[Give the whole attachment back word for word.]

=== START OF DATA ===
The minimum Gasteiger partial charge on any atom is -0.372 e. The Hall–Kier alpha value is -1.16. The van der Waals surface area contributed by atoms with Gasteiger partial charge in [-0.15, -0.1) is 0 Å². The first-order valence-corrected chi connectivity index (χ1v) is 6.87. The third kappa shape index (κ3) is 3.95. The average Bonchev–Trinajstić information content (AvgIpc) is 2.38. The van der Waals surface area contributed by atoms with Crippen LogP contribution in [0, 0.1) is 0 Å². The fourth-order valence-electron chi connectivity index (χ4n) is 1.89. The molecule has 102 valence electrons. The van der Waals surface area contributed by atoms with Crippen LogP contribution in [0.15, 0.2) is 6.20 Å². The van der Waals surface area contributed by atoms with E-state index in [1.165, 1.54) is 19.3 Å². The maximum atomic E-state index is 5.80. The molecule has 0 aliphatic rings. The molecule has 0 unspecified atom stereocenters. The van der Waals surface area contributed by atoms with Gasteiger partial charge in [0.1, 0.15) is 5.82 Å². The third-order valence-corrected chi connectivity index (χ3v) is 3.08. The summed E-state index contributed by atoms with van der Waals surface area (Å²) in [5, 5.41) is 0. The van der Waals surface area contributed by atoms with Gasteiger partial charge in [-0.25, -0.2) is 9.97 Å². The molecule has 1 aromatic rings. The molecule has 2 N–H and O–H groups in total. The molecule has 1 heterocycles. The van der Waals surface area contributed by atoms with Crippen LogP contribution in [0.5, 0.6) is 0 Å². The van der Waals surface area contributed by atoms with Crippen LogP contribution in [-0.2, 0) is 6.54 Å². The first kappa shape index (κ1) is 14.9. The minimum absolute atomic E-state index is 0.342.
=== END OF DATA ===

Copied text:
The minimum Gasteiger partial charge on any atom is -0.372 e. The Hall–Kier alpha value is -1.16. The van der Waals surface area contributed by atoms with Gasteiger partial charge in [-0.15, -0.1) is 0 Å². The first-order valence-corrected chi connectivity index (χ1v) is 6.87. The third kappa shape index (κ3) is 3.95. The average Bonchev–Trinajstić information content (AvgIpc) is 2.38. The van der Waals surface area contributed by atoms with Crippen LogP contribution in [0, 0.1) is 0 Å². The fourth-order valence-electron chi connectivity index (χ4n) is 1.89. The molecule has 102 valence electrons. The van der Waals surface area contributed by atoms with Crippen LogP contribution in [0.15, 0.2) is 6.20 Å². The van der Waals surface area contributed by atoms with E-state index in [1.165, 1.54) is 19.3 Å². The maximum atomic E-state index is 5.80. The molecule has 0 aliphatic rings. The molecule has 0 unspecified atom stereocenters. The van der Waals surface area contributed by atoms with Gasteiger partial charge in [0.1, 0.15) is 5.82 Å². The third-order valence-corrected chi connectivity index (χ3v) is 3.08. The summed E-state index contributed by atoms with van der Waals surface area (Å²) in [5, 5.41) is 0. The van der Waals surface area contributed by atoms with Gasteiger partial charge in [-0.25, -0.2) is 9.97 Å². The molecule has 1 aromatic rings. The molecule has 2 N–H and O–H groups in total. The molecule has 1 heterocycles. The van der Waals surface area contributed by atoms with Crippen LogP contribution in [0.5, 0.6) is 0 Å². The van der Waals surface area contributed by atoms with Crippen LogP contribution in [-0.2, 0) is 6.54 Å². The first kappa shape index (κ1) is 14.9. The minimum absolute atomic E-state index is 0.342.